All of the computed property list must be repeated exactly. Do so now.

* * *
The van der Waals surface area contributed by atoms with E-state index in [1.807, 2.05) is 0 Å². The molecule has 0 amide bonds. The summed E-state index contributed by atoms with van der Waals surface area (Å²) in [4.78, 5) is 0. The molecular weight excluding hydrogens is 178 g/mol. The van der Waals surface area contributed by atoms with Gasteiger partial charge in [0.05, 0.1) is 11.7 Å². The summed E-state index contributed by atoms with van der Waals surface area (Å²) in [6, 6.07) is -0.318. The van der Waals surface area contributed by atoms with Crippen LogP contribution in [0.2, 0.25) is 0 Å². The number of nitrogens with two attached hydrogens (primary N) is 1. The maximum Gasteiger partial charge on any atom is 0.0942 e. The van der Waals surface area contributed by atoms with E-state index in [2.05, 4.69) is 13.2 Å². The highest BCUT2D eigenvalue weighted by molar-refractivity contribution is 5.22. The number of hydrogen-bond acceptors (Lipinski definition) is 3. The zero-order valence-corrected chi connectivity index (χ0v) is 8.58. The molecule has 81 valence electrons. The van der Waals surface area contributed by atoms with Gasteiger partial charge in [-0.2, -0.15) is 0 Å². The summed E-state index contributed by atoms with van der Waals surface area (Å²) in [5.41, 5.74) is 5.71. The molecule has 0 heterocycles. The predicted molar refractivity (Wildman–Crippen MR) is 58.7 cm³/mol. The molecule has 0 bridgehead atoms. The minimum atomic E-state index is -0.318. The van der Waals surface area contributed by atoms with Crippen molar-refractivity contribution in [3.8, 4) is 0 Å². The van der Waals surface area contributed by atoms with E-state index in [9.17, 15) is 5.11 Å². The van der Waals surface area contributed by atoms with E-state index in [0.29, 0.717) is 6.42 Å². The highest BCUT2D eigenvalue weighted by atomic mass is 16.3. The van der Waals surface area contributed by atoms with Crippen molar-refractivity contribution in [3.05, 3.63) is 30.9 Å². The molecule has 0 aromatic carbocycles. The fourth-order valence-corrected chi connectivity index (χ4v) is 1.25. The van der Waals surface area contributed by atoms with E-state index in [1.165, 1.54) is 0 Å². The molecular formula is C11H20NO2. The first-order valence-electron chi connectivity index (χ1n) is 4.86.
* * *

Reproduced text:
The van der Waals surface area contributed by atoms with E-state index in [1.807, 2.05) is 0 Å². The molecule has 0 amide bonds. The summed E-state index contributed by atoms with van der Waals surface area (Å²) in [4.78, 5) is 0. The molecular weight excluding hydrogens is 178 g/mol. The van der Waals surface area contributed by atoms with Gasteiger partial charge in [0.05, 0.1) is 11.7 Å². The summed E-state index contributed by atoms with van der Waals surface area (Å²) in [6, 6.07) is -0.318. The van der Waals surface area contributed by atoms with Crippen LogP contribution in [0.2, 0.25) is 0 Å². The number of nitrogens with two attached hydrogens (primary N) is 1. The maximum Gasteiger partial charge on any atom is 0.0942 e. The van der Waals surface area contributed by atoms with E-state index in [2.05, 4.69) is 13.2 Å². The highest BCUT2D eigenvalue weighted by molar-refractivity contribution is 5.22. The number of hydrogen-bond acceptors (Lipinski definition) is 3. The zero-order valence-corrected chi connectivity index (χ0v) is 8.58. The molecule has 81 valence electrons. The van der Waals surface area contributed by atoms with Gasteiger partial charge in [-0.2, -0.15) is 0 Å². The summed E-state index contributed by atoms with van der Waals surface area (Å²) in [5.41, 5.74) is 5.71. The molecule has 0 heterocycles. The predicted molar refractivity (Wildman–Crippen MR) is 58.7 cm³/mol. The molecule has 0 bridgehead atoms. The minimum atomic E-state index is -0.318. The van der Waals surface area contributed by atoms with Crippen molar-refractivity contribution in [3.8, 4) is 0 Å². The van der Waals surface area contributed by atoms with E-state index in [9.17, 15) is 5.11 Å². The van der Waals surface area contributed by atoms with E-state index in [0.29, 0.717) is 6.42 Å². The highest BCUT2D eigenvalue weighted by atomic mass is 16.3. The van der Waals surface area contributed by atoms with Crippen molar-refractivity contribution in [3.05, 3.63) is 30.9 Å². The molecule has 0 aromatic carbocycles. The fourth-order valence-corrected chi connectivity index (χ4v) is 1.25. The van der Waals surface area contributed by atoms with E-state index in [1.165, 1.54) is 0 Å². The molecular formula is C11H20NO2. The first-order valence-electron chi connectivity index (χ1n) is 4.86.